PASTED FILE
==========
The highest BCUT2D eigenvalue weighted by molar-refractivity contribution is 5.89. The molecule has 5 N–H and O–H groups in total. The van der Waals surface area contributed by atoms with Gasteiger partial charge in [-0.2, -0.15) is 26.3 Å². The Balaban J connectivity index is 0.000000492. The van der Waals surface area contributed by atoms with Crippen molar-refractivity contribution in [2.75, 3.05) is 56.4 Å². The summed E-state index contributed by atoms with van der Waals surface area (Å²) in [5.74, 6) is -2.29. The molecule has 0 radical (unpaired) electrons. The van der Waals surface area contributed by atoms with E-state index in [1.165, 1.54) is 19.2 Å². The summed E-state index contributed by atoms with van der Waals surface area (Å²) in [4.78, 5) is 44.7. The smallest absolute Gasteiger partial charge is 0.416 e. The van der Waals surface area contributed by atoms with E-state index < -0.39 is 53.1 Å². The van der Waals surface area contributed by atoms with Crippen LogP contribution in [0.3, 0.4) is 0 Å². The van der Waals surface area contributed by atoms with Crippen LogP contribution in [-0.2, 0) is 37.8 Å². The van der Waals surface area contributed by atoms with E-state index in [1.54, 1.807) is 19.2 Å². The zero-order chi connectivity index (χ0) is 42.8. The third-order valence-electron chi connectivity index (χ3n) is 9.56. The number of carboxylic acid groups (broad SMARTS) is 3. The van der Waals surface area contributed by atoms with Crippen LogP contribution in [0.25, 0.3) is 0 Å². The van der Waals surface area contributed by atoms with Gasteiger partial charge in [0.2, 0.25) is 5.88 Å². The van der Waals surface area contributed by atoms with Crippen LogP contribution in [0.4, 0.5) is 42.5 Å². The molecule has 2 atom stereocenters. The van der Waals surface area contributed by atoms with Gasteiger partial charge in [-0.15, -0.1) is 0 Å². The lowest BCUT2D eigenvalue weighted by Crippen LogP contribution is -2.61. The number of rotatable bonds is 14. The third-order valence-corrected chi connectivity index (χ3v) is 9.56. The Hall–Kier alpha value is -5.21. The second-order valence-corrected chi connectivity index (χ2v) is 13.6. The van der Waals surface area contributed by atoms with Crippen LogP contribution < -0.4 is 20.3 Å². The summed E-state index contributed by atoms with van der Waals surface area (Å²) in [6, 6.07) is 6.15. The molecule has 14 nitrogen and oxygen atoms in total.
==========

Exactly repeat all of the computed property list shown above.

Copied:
The highest BCUT2D eigenvalue weighted by molar-refractivity contribution is 5.89. The molecule has 5 N–H and O–H groups in total. The van der Waals surface area contributed by atoms with Gasteiger partial charge in [-0.2, -0.15) is 26.3 Å². The Balaban J connectivity index is 0.000000492. The van der Waals surface area contributed by atoms with Crippen molar-refractivity contribution in [2.75, 3.05) is 56.4 Å². The summed E-state index contributed by atoms with van der Waals surface area (Å²) in [5.74, 6) is -2.29. The molecule has 0 radical (unpaired) electrons. The van der Waals surface area contributed by atoms with E-state index in [1.165, 1.54) is 19.2 Å². The summed E-state index contributed by atoms with van der Waals surface area (Å²) in [4.78, 5) is 44.7. The smallest absolute Gasteiger partial charge is 0.416 e. The van der Waals surface area contributed by atoms with E-state index < -0.39 is 53.1 Å². The van der Waals surface area contributed by atoms with Crippen LogP contribution in [0.3, 0.4) is 0 Å². The van der Waals surface area contributed by atoms with Crippen LogP contribution in [-0.2, 0) is 37.8 Å². The van der Waals surface area contributed by atoms with E-state index in [1.54, 1.807) is 19.2 Å². The zero-order chi connectivity index (χ0) is 42.8. The third-order valence-electron chi connectivity index (χ3n) is 9.56. The number of carboxylic acid groups (broad SMARTS) is 3. The van der Waals surface area contributed by atoms with Crippen LogP contribution in [0.25, 0.3) is 0 Å². The van der Waals surface area contributed by atoms with Gasteiger partial charge in [0.2, 0.25) is 5.88 Å². The van der Waals surface area contributed by atoms with Crippen LogP contribution in [0.4, 0.5) is 42.5 Å². The molecule has 2 atom stereocenters. The van der Waals surface area contributed by atoms with Gasteiger partial charge in [-0.15, -0.1) is 0 Å². The lowest BCUT2D eigenvalue weighted by Crippen LogP contribution is -2.61. The number of rotatable bonds is 14. The third-order valence-corrected chi connectivity index (χ3v) is 9.56. The Hall–Kier alpha value is -5.21. The second-order valence-corrected chi connectivity index (χ2v) is 13.6. The van der Waals surface area contributed by atoms with Crippen LogP contribution < -0.4 is 20.3 Å². The summed E-state index contributed by atoms with van der Waals surface area (Å²) in [6, 6.07) is 6.15. The molecule has 14 nitrogen and oxygen atoms in total.